Empowering citizens to become AI co-designers

Dr. Diana Serbanescu believes that theater and artistic practices help to engage the public in a promising dialog with research and technology.

"For better or worse? Man from the Machine" was the title of the Science Movie Night planned for April 24, 2020 at the Xplanatorium in Herrenhausen, which had to be cancelled. AI expert Diana Serbanescu was one of the panelists invited to discuss the film "Ex Machina" and related topics.

You are the head of the research group "Criticality of AI-based Systems" at the Weizenbaum Institute in Berlin and question current design principles for the development of intelligent systems. What is wrong with it, what should be done differently?

Diana Serbanescu: Like technology in general, intelligent systems frequently are surrounded by an aura of truth and objectivity. However, as Donna Haraway posits, "Technology is not neutral. We're inside of what we make, and it's inside of us. We’re living in a world of connections — and it matters which ones get made and unmade." It is important to remember that technologies designed and developed by people are also shapedy the power structures in places, and therefore prone to different types of biases. If ignored, these biases can lead to systemic discrimination.

The causes of biases are plural, from the lack of diversity in design and development teams to datasets reflecting existing social bias. We must ensure that the intelligent systems we use are designed following adequate criteria of fairness and accountability. As a result, the identification of cultural and racial biases as well as exploration of symbolic power structures existing within datasets are important research topics. 

Another important step in making intelligent systems fair and accountable is to make sure we understand how they work, which is what explainability looks into. Inherently complex, these systems have become so opaque even for their own creators and, while the mathematics behind existing AI is well-theorised, one of today's greatest challenges arises from making particular implementations explainable to humans by providing a clear justification for any action or belief. Decoding what happens in the black box is crucial as AI has gained a vital impact on our lives, and we need to better understand its inner workings in order to gain trust. In order to avoid unintentional biases or misuse of AI systems, transparency and explainability are not only desirable, but mandatory.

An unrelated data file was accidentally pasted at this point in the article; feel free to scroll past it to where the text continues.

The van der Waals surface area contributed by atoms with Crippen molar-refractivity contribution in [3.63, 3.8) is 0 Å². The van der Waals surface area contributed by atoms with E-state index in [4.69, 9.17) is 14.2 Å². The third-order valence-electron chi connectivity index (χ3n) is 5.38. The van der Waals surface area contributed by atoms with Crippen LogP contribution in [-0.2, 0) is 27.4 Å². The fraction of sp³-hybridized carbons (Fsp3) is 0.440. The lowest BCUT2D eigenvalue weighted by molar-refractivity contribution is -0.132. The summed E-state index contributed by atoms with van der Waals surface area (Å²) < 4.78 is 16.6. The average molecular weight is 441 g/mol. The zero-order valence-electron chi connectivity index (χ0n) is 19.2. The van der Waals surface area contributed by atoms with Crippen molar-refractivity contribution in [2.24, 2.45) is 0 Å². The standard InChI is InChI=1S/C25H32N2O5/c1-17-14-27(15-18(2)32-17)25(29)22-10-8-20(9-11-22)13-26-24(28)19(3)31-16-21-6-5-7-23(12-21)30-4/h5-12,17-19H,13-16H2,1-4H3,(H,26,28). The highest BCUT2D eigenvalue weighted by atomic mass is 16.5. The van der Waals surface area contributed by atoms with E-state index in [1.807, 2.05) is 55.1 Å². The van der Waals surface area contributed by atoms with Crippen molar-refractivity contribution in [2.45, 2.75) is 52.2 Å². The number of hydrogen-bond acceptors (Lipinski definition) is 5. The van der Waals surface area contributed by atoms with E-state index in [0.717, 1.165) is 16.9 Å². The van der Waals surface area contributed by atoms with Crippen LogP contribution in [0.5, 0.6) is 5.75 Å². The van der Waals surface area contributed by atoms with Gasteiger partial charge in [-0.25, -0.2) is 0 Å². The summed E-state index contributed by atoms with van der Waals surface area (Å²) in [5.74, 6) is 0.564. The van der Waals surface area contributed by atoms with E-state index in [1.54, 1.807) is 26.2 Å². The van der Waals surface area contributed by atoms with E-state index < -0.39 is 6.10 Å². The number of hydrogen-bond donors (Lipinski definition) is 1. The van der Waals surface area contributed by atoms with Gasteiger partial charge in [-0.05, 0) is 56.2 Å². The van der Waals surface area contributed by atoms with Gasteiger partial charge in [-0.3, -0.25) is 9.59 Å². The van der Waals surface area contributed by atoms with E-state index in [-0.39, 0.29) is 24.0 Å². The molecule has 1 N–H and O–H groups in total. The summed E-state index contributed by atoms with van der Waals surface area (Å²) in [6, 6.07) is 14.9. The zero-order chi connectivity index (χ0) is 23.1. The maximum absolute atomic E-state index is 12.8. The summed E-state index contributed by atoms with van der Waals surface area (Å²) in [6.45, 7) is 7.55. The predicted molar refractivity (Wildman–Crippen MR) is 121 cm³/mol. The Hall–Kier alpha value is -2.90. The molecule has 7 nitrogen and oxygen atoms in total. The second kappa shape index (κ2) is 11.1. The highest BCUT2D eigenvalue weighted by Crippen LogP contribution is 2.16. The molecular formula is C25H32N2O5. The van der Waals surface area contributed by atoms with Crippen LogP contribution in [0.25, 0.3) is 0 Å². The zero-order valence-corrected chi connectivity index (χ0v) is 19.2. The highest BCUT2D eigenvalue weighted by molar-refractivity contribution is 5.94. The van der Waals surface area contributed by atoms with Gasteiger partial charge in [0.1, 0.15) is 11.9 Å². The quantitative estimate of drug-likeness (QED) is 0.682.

You are also one of the founders of REPLICA, an "Institute for Creative Anticipation and Performing Arts", which aims to create an ethical framework for the discourse on future sociotechnological phenomena. What is your main goal, how can the arts contribute?

The computer scientist and cultural scholar Dr. Diana Serbanescu (Foto: Nora Heinisch, Plasma Magazine)

Diana Serbanescu: I believe in the power of theatre and artistic practices to act as mediator between technological and scientific discoveries on one hand, and the general public on the other hand. Complex scientific concepts can be translated into imaginative and experiential formats to engage diverse citizen groups in a playful dialogue with the research community. In order to foster diversity and inclusivity, it is important to create experimental grounds for public engagement, to explore the collective imaginaries around AI, and to empower citizens to become active participants in co-designing emerging technologies.

Moreover, unencumbered by scientific constraints, artists invent novel ways — frequently pushing the envelope — to use technologies, and thus discover their possibilities and limitations. The artistic practice is highly valuable for critically reflecting on their implications within specific socio-cultural contexts, exposing vulnerabilities through unforeseen use cases. I consider artistic methods and practices to be of critical importance, and necessary to complement the scientific mind-sets.